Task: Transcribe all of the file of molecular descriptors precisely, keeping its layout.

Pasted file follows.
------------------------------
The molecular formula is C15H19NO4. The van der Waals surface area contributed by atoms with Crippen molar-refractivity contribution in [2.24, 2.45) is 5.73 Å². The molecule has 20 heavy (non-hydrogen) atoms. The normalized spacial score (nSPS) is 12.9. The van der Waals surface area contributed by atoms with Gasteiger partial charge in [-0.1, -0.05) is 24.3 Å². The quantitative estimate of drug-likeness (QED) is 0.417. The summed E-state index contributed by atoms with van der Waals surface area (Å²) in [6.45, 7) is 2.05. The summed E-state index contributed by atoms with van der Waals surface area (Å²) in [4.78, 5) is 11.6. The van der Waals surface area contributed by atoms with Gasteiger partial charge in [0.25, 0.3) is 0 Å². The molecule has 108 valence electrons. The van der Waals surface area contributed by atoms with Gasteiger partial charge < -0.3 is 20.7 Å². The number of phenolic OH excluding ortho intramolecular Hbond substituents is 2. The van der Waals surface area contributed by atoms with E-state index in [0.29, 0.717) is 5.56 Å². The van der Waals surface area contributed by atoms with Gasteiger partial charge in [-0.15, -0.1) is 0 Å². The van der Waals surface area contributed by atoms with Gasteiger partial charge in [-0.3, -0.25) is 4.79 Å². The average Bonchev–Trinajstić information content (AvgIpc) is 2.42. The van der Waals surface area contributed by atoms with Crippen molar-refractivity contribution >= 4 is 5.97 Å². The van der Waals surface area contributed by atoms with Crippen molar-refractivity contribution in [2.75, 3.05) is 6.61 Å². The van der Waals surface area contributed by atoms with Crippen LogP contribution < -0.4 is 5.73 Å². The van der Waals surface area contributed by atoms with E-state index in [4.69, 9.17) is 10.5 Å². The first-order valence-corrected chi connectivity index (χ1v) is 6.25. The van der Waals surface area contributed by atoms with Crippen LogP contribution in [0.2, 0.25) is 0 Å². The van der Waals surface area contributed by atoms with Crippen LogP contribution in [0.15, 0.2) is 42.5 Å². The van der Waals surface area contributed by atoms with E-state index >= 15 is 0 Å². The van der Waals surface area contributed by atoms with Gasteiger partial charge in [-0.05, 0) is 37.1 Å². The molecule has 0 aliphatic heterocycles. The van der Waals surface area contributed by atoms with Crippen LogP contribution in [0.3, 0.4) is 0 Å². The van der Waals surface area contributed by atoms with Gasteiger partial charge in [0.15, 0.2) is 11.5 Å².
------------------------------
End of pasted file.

The molecular formula is C15H19NO4. The van der Waals surface area contributed by atoms with Crippen molar-refractivity contribution in [2.24, 2.45) is 5.73 Å². The molecule has 20 heavy (non-hydrogen) atoms. The normalized spacial score (nSPS) is 12.9. The van der Waals surface area contributed by atoms with Gasteiger partial charge in [-0.1, -0.05) is 24.3 Å². The quantitative estimate of drug-likeness (QED) is 0.417. The summed E-state index contributed by atoms with van der Waals surface area (Å²) in [6.45, 7) is 2.05. The summed E-state index contributed by atoms with van der Waals surface area (Å²) in [4.78, 5) is 11.6. The van der Waals surface area contributed by atoms with Gasteiger partial charge in [0.25, 0.3) is 0 Å². The molecule has 108 valence electrons. The van der Waals surface area contributed by atoms with Gasteiger partial charge < -0.3 is 20.7 Å². The number of phenolic OH excluding ortho intramolecular Hbond substituents is 2. The van der Waals surface area contributed by atoms with E-state index in [0.29, 0.717) is 5.56 Å². The van der Waals surface area contributed by atoms with Gasteiger partial charge in [-0.15, -0.1) is 0 Å². The van der Waals surface area contributed by atoms with Gasteiger partial charge in [-0.3, -0.25) is 4.79 Å². The average Bonchev–Trinajstić information content (AvgIpc) is 2.42. The van der Waals surface area contributed by atoms with Crippen molar-refractivity contribution >= 4 is 5.97 Å². The van der Waals surface area contributed by atoms with Crippen molar-refractivity contribution in [2.75, 3.05) is 6.61 Å². The van der Waals surface area contributed by atoms with Crippen LogP contribution < -0.4 is 5.73 Å². The van der Waals surface area contributed by atoms with E-state index in [4.69, 9.17) is 10.5 Å². The first-order valence-corrected chi connectivity index (χ1v) is 6.25. The van der Waals surface area contributed by atoms with Crippen LogP contribution in [0.2, 0.25) is 0 Å². The van der Waals surface area contributed by atoms with Crippen LogP contribution in [0.15, 0.2) is 42.5 Å². The van der Waals surface area contributed by atoms with E-state index >= 15 is 0 Å². The van der Waals surface area contributed by atoms with Gasteiger partial charge in [-0.05, 0) is 37.1 Å². The molecule has 0 aliphatic heterocycles. The van der Waals surface area contributed by atoms with Crippen LogP contribution in [0.3, 0.4) is 0 Å². The van der Waals surface area contributed by atoms with Gasteiger partial charge in [0.15, 0.2) is 11.5 Å².